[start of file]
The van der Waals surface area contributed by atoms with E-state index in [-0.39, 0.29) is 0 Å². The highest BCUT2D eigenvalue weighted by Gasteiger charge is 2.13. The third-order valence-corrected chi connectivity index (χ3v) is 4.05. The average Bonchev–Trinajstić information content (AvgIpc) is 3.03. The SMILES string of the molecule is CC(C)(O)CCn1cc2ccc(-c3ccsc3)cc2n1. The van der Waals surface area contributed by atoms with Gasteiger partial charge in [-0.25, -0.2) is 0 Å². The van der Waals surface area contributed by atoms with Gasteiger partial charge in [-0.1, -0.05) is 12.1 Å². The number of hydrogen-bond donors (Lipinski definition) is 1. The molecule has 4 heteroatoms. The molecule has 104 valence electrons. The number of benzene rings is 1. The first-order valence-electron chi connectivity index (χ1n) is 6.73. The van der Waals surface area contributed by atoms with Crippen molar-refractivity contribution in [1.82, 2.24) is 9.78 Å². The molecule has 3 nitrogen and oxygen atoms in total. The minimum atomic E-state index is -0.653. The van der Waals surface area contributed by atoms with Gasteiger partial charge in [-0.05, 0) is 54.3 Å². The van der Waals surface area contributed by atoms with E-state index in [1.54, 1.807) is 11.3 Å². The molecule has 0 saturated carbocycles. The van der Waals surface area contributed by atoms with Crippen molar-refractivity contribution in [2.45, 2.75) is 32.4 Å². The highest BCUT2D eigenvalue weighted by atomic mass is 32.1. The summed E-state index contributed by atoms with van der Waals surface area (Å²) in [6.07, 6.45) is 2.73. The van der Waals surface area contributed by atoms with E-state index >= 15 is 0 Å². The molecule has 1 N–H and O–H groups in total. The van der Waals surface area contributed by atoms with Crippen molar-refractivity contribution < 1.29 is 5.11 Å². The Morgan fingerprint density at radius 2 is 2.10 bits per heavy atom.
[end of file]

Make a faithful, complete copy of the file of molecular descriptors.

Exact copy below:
The van der Waals surface area contributed by atoms with E-state index in [-0.39, 0.29) is 0 Å². The highest BCUT2D eigenvalue weighted by Gasteiger charge is 2.13. The third-order valence-corrected chi connectivity index (χ3v) is 4.05. The average Bonchev–Trinajstić information content (AvgIpc) is 3.03. The SMILES string of the molecule is CC(C)(O)CCn1cc2ccc(-c3ccsc3)cc2n1. The van der Waals surface area contributed by atoms with Gasteiger partial charge in [-0.25, -0.2) is 0 Å². The van der Waals surface area contributed by atoms with Gasteiger partial charge in [-0.1, -0.05) is 12.1 Å². The number of hydrogen-bond donors (Lipinski definition) is 1. The molecule has 4 heteroatoms. The molecule has 104 valence electrons. The number of benzene rings is 1. The first-order valence-electron chi connectivity index (χ1n) is 6.73. The van der Waals surface area contributed by atoms with Crippen molar-refractivity contribution in [1.82, 2.24) is 9.78 Å². The molecule has 3 nitrogen and oxygen atoms in total. The minimum atomic E-state index is -0.653. The van der Waals surface area contributed by atoms with Gasteiger partial charge in [-0.05, 0) is 54.3 Å². The van der Waals surface area contributed by atoms with E-state index in [1.54, 1.807) is 11.3 Å². The molecule has 0 saturated carbocycles. The van der Waals surface area contributed by atoms with Crippen molar-refractivity contribution in [2.45, 2.75) is 32.4 Å². The highest BCUT2D eigenvalue weighted by atomic mass is 32.1. The summed E-state index contributed by atoms with van der Waals surface area (Å²) in [6.07, 6.45) is 2.73. The van der Waals surface area contributed by atoms with E-state index >= 15 is 0 Å². The molecule has 1 N–H and O–H groups in total. The van der Waals surface area contributed by atoms with Crippen molar-refractivity contribution < 1.29 is 5.11 Å². The Morgan fingerprint density at radius 2 is 2.10 bits per heavy atom.